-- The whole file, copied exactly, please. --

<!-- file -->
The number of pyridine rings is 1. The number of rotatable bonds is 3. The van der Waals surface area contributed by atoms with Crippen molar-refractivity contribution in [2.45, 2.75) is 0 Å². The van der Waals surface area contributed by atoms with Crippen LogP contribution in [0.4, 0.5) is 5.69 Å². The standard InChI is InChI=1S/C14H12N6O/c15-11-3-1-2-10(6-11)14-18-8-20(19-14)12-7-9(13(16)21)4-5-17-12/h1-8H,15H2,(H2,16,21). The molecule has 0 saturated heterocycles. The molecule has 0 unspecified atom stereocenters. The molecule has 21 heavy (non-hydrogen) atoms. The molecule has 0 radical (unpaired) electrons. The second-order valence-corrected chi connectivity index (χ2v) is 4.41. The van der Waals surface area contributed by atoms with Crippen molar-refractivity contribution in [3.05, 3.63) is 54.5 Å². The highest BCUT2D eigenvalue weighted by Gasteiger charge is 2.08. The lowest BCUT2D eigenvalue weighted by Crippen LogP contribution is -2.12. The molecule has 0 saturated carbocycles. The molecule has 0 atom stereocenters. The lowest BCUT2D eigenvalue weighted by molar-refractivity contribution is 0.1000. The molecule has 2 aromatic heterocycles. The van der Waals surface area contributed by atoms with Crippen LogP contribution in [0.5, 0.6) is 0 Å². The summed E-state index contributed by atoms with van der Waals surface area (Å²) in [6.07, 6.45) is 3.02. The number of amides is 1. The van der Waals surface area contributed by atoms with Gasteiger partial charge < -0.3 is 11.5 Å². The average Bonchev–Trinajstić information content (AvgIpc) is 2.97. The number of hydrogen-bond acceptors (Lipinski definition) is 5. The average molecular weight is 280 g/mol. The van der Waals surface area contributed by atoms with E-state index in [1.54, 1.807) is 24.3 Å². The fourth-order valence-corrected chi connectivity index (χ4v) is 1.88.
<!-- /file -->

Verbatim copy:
The number of pyridine rings is 1. The number of rotatable bonds is 3. The van der Waals surface area contributed by atoms with Crippen molar-refractivity contribution in [2.45, 2.75) is 0 Å². The van der Waals surface area contributed by atoms with Crippen LogP contribution in [0.4, 0.5) is 5.69 Å². The standard InChI is InChI=1S/C14H12N6O/c15-11-3-1-2-10(6-11)14-18-8-20(19-14)12-7-9(13(16)21)4-5-17-12/h1-8H,15H2,(H2,16,21). The molecule has 0 saturated heterocycles. The molecule has 0 unspecified atom stereocenters. The molecule has 21 heavy (non-hydrogen) atoms. The molecule has 0 radical (unpaired) electrons. The second-order valence-corrected chi connectivity index (χ2v) is 4.41. The van der Waals surface area contributed by atoms with Crippen molar-refractivity contribution in [3.05, 3.63) is 54.5 Å². The highest BCUT2D eigenvalue weighted by Gasteiger charge is 2.08. The lowest BCUT2D eigenvalue weighted by Crippen LogP contribution is -2.12. The molecule has 0 saturated carbocycles. The molecule has 0 atom stereocenters. The lowest BCUT2D eigenvalue weighted by molar-refractivity contribution is 0.1000. The molecule has 2 aromatic heterocycles. The van der Waals surface area contributed by atoms with Crippen LogP contribution in [0.5, 0.6) is 0 Å². The summed E-state index contributed by atoms with van der Waals surface area (Å²) in [6.07, 6.45) is 3.02. The number of amides is 1. The van der Waals surface area contributed by atoms with Gasteiger partial charge < -0.3 is 11.5 Å². The average Bonchev–Trinajstić information content (AvgIpc) is 2.97. The number of hydrogen-bond acceptors (Lipinski definition) is 5. The average molecular weight is 280 g/mol. The van der Waals surface area contributed by atoms with E-state index in [1.54, 1.807) is 24.3 Å². The fourth-order valence-corrected chi connectivity index (χ4v) is 1.88.